struct  in_addr sin_addr;
        char    sin_zero[8];
};

in_addr is a struc, right, but with a union as its single field. The bcopy works as it should, copying 4 bytes in place. The union and the aliases I was referring to are more usefull when getting data out of the struct.
sorry for the misunderstanding.
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Author Comment

by:sevrin
Comment Utility
For a start, your prototypes are different from mine (probably just reflecting slight differences in operating system though). I have

struct sockaddr_in {
      short            sin_family;
      u_short            sin_port;
      struct in_addr      sin_addr;
      char            sin_zero[8];
};

This, obviously, is exactly what you have.... However, I have:

struct in_addr {
      u_long            s_addr;
};

You, on the other hand, have:

struct in_addr {
              union {
                      struct { u_char s_b1, s_b2, s_b3, s_b4; } S_un_b;
                      struct { u_short s_w1, s_w2; } S_un_w;
                      u_long S_addr;
              } S_un;

But this doesn't change the point I'm making, which is, according to the rules of C, the bcopy, on your system, should copy the address to dest.sin_addr.S_addr (because S_addr is the address field, and it's a member of a union (on your system), which, in turn, is a member of a struct.) But in the program I'm talking about it doesn't copy to this; it seems to pretend that in_addr simply contains an integer field, rather than a union, and blithely copies it without even referring to the union.
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Accepted Solution

by:
dhm earned 60 total points
Comment Utility
Your hunch that something's wrong with the bcopy() is correct; the code is type-sloppy.  It doesn't make any difference in this case because the underlying data that you're trying to copy is just a four-contiguous-byte IP address.  C was/is a tough language to be meticulous about types in; my system headers define a struct in_addr as the union you had in your last comment, but the h_addr field of a struct hostent is a char *(!).  There's no way to reconcile those two, other than casting them to whatever you know they really are.  C++ has a more refined type system, but on many machines, you're still stuck with the old system header files so you can't really be type-clean.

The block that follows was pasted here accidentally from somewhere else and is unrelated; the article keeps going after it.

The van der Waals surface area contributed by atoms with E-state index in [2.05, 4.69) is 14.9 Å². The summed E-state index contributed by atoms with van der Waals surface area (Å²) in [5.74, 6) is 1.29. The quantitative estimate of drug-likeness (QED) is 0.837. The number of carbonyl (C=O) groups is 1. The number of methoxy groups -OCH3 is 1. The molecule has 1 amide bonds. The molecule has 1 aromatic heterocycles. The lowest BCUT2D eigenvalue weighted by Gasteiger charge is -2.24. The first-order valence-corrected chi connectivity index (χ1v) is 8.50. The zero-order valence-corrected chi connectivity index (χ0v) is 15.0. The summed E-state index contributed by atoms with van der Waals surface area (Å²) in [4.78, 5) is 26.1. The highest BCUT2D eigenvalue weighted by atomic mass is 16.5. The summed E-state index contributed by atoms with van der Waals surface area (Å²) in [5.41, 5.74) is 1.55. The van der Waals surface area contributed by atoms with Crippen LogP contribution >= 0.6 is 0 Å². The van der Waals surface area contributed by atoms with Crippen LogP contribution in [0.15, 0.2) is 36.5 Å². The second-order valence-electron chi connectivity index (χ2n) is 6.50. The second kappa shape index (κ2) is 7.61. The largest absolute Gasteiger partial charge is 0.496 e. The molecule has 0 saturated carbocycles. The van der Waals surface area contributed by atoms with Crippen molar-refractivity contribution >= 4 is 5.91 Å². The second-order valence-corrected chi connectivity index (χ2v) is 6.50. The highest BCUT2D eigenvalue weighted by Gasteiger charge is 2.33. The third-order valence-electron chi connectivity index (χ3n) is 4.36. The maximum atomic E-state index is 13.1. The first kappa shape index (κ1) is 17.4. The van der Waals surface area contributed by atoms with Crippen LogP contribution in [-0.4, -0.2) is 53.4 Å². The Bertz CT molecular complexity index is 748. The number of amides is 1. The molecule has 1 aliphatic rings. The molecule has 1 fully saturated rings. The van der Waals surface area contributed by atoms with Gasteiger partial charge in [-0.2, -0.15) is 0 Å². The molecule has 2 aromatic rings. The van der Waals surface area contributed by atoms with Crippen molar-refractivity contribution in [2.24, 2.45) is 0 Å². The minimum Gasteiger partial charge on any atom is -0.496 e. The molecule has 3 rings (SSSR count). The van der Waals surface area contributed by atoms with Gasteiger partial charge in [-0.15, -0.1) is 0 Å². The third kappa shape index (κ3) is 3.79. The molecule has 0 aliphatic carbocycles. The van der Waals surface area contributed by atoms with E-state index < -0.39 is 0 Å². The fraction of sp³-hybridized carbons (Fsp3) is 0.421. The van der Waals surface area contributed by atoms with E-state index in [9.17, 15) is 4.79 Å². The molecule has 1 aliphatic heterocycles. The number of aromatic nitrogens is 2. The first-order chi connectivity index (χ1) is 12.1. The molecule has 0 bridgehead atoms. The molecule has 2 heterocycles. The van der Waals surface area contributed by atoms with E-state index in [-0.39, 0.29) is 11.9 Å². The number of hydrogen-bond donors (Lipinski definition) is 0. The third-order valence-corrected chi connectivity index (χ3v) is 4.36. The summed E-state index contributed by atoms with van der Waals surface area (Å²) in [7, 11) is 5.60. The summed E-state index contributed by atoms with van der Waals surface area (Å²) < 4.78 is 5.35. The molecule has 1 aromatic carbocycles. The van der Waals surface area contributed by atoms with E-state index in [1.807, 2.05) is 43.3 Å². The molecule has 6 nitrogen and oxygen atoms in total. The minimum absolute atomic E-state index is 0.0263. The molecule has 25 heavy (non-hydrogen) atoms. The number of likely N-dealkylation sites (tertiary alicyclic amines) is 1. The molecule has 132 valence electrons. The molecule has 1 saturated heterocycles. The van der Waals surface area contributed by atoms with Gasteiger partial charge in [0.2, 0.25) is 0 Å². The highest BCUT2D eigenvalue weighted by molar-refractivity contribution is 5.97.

caddr_t is, as others have said, either a "char address" or a "core address".  I don't know which.  The type is used when you want to clue the user in to the fact that the function will be reading from or writing to a block of memory, but there are no particular requirements on the block's size or contents.  It fits bcopy() well: the function just copies bytes from one place to another.  It doesn't care what it's copying.  In more current usage, void* indicates the same thing -- an address that will probably be used for reading from or writing to, but there are *no* requirements on the contents of the memory.

Setlinebuf is mentioned in my IRIX man pages:
---
Setbuffer and setlinebuf are provided for compatibility with 4.3BSD.  Setbuffer, an alternate form of setbuf, is used after a stream unit has been opened but before it is read or written. The character array buf whose size is determined by the size argument is used instead of an automatically allocated buffer.  If buf is the constant pointer NULL, input/output will be completely unbuffered.

Setlinebuf is used to change stdout or stderr from fully buffered or unbuffered to line buffered.  Unlike the other routines, it can be used at any time that the file descriptor is active.
---
I don't know any more about it than that; stdio is pretty crufty, and if you're finding that you need to tweak its behavior by setting buffering modes or whatever, you're often better off writing the code to do exactly what you want.
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Author Comment

by:sevrin
Comment Utility
Thanks, dhm! I had a hunch it was sloppy coding, but I couldn't seem to get others to confirm it! I'll get back to your response to my other question when I get back from work.

Best,

David